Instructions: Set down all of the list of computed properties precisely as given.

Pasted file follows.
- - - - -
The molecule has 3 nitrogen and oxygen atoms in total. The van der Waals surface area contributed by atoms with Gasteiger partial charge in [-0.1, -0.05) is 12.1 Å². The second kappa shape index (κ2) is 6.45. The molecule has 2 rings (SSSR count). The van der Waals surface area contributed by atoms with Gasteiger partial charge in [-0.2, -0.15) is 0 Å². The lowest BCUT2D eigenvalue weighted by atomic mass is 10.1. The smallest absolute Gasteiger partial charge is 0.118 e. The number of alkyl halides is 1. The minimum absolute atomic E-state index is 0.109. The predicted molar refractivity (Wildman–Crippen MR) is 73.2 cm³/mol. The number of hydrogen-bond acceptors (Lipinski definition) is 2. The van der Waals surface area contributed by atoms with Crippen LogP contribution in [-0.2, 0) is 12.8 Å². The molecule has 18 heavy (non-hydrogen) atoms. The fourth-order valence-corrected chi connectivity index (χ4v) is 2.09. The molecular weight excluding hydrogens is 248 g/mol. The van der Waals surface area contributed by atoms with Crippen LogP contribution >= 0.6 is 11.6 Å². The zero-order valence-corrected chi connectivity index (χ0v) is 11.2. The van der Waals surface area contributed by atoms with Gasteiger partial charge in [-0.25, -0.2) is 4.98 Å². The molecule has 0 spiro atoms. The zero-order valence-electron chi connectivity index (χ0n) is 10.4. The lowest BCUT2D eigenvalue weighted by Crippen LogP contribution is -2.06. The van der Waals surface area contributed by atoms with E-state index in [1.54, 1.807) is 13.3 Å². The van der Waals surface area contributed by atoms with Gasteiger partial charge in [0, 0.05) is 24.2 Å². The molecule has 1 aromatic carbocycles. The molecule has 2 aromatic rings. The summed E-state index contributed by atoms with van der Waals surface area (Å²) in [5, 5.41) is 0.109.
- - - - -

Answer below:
The molecule has 3 nitrogen and oxygen atoms in total. The van der Waals surface area contributed by atoms with Gasteiger partial charge in [-0.1, -0.05) is 12.1 Å². The second kappa shape index (κ2) is 6.45. The molecule has 2 rings (SSSR count). The van der Waals surface area contributed by atoms with Gasteiger partial charge in [-0.2, -0.15) is 0 Å². The lowest BCUT2D eigenvalue weighted by atomic mass is 10.1. The smallest absolute Gasteiger partial charge is 0.118 e. The number of alkyl halides is 1. The minimum absolute atomic E-state index is 0.109. The predicted molar refractivity (Wildman–Crippen MR) is 73.2 cm³/mol. The number of hydrogen-bond acceptors (Lipinski definition) is 2. The van der Waals surface area contributed by atoms with Crippen LogP contribution in [-0.2, 0) is 12.8 Å². The molecule has 18 heavy (non-hydrogen) atoms. The fourth-order valence-corrected chi connectivity index (χ4v) is 2.09. The molecular weight excluding hydrogens is 248 g/mol. The van der Waals surface area contributed by atoms with Crippen LogP contribution >= 0.6 is 11.6 Å². The zero-order valence-corrected chi connectivity index (χ0v) is 11.2. The van der Waals surface area contributed by atoms with Gasteiger partial charge in [-0.25, -0.2) is 4.98 Å². The molecule has 0 spiro atoms. The zero-order valence-electron chi connectivity index (χ0n) is 10.4. The lowest BCUT2D eigenvalue weighted by Crippen LogP contribution is -2.06. The van der Waals surface area contributed by atoms with E-state index in [1.54, 1.807) is 13.3 Å². The van der Waals surface area contributed by atoms with Gasteiger partial charge in [0, 0.05) is 24.2 Å². The molecule has 1 aromatic carbocycles. The molecule has 2 aromatic rings. The summed E-state index contributed by atoms with van der Waals surface area (Å²) in [5, 5.41) is 0.109.